Chronic Pain in Long Term Disability Claims

The first step you must take in the process is reading your entire long-term disability policy; there is a lot of invaluable information located within it.  You will find information such as the maximum benefit amount, the benefits period, how to appeal, certain deadlines, and the definition of disability.

The Definition of Disability

One of the most important components of your long-term disability policy is its definition of disability.  This definition is what you need to prove you meet to receive a grant of benefits.

Your policy will most likely contain one of two common definitions of disability: own occupation or any occupation.  When you have a group policy, it is possible that the designation of the definition shifts from own occupation to any occupation after a specified period.

The own occupation definition of disability is concerned with whether you can perform the duties of your specific job.  In other words, can you perform the duties of a dentist, both cognitively and physically?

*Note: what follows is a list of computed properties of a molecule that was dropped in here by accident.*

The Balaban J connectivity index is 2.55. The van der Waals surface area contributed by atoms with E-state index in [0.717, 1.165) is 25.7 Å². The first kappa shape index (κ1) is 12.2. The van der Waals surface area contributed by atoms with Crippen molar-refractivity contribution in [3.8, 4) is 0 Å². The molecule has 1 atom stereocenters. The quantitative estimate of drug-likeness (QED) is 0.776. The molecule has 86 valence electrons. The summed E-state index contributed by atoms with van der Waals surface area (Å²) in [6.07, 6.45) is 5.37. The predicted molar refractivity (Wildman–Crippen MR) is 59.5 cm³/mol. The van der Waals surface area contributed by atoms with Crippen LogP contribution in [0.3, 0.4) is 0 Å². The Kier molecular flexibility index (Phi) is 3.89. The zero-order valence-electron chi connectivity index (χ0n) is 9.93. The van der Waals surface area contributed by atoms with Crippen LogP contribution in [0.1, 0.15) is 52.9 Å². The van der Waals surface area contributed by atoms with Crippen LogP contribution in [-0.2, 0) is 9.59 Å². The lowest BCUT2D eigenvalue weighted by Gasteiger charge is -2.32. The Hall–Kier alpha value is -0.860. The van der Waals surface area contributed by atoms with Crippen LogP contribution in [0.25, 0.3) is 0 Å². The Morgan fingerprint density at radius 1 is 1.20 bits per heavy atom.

The any occupation definition, however, is not concerned with your profession.  Instead, this definition focuses on whether you can perform the material duties of any job, even if that job is not related to dentistry.  Oftentimes, it is easier to prove an own occupation definition rather than an any occupation one.

The Gainful Component of Your Disability Claim

If your policy has an any occupation definition of disability, then you need to be cognizant of the “gainful component” that may be present.  While not all policies will have this component, some will.

The gainful component looks at whether your condition prevents you from working a job where you can still earn a certain percentage of your pre-disability earnings.  This is generally around 60 to 80 percent.

Since dentistry is a high-earning job, the gainful component can make it easier to meet an any occupation definition.  However, if the previous year’s salary was higher than usual, then it makes it easier to meet this definition of disability; but if your previous year’s salary was less than normal, it can make things more difficult.

Some policies with this component only look at the previous year’s salary while others look at your average income over several years.  Therefore, it is vital to thoroughly read your policy.  If you have an any occupation definition, understanding how your policy handles a gainful component is important.